Thursday, December 6, 2012

"I wandered lonely as a cloud" by William Wordsworth

I wandered lonely as a cloud
I wandered lonely as a cloud
That floats on high o'er vales and hills,
When all at once I saw a crowd,
A host, of golden daffodils;
Beside the lake, beneath the trees,
Fluttering and dancing in the breeze.

Continuous as the stars that shine
And twinkle on the milky way,
They stretched in never-ending line
Along the margin of a bay:
Ten thousand saw I at a glance,
Tossing their heads in sprightly dance.

The waves beside them danced; but they
Out-did the sparkling waves in glee:
A poet could not but be gay,
In such a jocund company:
I gazed---and gazed---but little thought
What wealth the show to me had brought:

For oft, when on my couch I lie
In vacant or in pensive mood,
They flash upon that inward eye
Which is the bliss of solitude;
And then my heart with pleasure fills,
And dances with the daffodils.

The story being told in Wordsworth's poem "I wandered lonely as a cloud" belongs to the narrator and his experience walking beside a lake. He talks about how the water is beautiful, yet the bright yellow, dancing daffodils outshine all of the scenery combined, as if the daffodils are the sun and everything surrounding it is just the black abyss of space.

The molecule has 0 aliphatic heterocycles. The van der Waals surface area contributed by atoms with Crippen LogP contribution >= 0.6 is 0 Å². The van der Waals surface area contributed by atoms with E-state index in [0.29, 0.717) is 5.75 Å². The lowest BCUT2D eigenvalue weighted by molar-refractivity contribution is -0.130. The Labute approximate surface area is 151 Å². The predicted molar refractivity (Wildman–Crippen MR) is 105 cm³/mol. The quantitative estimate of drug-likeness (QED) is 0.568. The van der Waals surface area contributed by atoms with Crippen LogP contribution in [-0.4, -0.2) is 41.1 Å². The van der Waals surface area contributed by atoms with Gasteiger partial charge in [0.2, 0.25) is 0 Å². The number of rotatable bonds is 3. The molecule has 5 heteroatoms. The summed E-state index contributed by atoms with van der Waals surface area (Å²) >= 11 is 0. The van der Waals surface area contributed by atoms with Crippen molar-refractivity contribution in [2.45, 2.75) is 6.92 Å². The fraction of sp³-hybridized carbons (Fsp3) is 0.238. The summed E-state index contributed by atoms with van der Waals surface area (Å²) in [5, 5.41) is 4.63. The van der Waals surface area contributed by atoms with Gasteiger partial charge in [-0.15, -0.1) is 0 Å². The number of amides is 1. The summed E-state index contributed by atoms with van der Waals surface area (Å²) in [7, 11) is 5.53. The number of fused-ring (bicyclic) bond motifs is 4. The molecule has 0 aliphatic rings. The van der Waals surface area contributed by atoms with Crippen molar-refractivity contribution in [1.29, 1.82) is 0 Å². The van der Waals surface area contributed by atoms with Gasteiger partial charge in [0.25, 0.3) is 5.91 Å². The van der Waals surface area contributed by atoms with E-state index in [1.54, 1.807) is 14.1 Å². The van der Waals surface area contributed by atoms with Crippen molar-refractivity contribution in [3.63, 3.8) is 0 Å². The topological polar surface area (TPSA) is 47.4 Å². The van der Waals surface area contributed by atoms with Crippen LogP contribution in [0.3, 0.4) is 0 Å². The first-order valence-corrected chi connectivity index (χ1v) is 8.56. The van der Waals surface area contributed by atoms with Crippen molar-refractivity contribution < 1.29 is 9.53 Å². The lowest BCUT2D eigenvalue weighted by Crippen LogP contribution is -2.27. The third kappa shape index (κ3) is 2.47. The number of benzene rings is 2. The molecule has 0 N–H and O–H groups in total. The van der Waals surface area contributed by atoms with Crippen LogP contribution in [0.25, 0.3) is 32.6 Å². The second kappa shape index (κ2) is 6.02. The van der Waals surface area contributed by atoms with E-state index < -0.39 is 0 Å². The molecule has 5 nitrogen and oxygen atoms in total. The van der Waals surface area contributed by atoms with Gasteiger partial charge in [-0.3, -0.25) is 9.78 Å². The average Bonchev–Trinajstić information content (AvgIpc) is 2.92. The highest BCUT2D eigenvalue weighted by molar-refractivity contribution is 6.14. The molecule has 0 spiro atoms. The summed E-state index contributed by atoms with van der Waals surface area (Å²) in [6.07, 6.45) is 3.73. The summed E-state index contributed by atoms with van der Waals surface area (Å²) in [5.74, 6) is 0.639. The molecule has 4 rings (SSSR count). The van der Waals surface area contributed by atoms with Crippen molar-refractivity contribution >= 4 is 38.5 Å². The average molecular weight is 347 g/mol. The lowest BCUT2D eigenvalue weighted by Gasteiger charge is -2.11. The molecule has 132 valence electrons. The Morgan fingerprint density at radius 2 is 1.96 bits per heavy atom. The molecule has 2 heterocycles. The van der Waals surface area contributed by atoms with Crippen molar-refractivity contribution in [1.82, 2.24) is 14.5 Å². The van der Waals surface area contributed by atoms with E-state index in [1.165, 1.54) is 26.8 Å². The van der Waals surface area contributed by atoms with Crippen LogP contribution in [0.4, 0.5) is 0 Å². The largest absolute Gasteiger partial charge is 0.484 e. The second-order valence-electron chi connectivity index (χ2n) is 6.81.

Wordsworth wrote in a time where nature was the paramount topic for writing, along with love and time. He compares himself to the cloud in the first line, yet later discusses the human qualities of the daffodils, "tossing their heads in a sprightly dance" and "dancing in the breeze".  Here, the unity between man and nature is expressed, so much so that the human and nature can be interchanged between one another. The poet remarks that his "heart with pleasure fills/and dances with the daffodils," and the two dance together as one being.

The picturesque nature scene being described is what the poet reflects on in his "vacant or pensive mood". He says that just one memory of the day will let his heart fly and truly "dance(s) with the daffodils." He did not know how lucky he was and how overjoyed it made him at the time, but he understands, now, every time he remembers the scene.

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